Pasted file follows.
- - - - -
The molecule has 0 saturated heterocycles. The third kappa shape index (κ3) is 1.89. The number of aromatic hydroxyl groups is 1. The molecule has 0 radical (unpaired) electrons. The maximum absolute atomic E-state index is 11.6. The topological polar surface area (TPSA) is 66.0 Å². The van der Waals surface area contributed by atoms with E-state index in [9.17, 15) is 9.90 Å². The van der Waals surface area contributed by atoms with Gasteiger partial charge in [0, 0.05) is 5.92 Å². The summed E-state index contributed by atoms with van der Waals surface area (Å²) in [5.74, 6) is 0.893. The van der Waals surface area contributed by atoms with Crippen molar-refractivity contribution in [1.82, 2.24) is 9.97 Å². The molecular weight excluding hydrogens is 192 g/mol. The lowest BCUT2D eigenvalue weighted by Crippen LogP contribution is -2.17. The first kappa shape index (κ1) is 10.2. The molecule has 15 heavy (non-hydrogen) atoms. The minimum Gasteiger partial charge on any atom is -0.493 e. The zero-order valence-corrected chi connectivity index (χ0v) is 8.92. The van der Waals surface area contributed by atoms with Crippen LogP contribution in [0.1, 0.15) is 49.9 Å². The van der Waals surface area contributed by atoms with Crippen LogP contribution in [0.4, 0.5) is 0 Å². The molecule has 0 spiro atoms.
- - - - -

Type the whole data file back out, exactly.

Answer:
The molecule has 0 saturated heterocycles. The third kappa shape index (κ3) is 1.89. The number of aromatic hydroxyl groups is 1. The molecule has 0 radical (unpaired) electrons. The maximum absolute atomic E-state index is 11.6. The topological polar surface area (TPSA) is 66.0 Å². The van der Waals surface area contributed by atoms with E-state index in [9.17, 15) is 9.90 Å². The van der Waals surface area contributed by atoms with Gasteiger partial charge in [0, 0.05) is 5.92 Å². The summed E-state index contributed by atoms with van der Waals surface area (Å²) in [5.74, 6) is 0.893. The van der Waals surface area contributed by atoms with Crippen molar-refractivity contribution in [1.82, 2.24) is 9.97 Å². The molecular weight excluding hydrogens is 192 g/mol. The lowest BCUT2D eigenvalue weighted by Crippen LogP contribution is -2.17. The first kappa shape index (κ1) is 10.2. The molecule has 15 heavy (non-hydrogen) atoms. The minimum Gasteiger partial charge on any atom is -0.493 e. The zero-order valence-corrected chi connectivity index (χ0v) is 8.92. The van der Waals surface area contributed by atoms with Crippen LogP contribution in [0.1, 0.15) is 49.9 Å². The van der Waals surface area contributed by atoms with Crippen LogP contribution in [0.4, 0.5) is 0 Å². The molecule has 0 spiro atoms.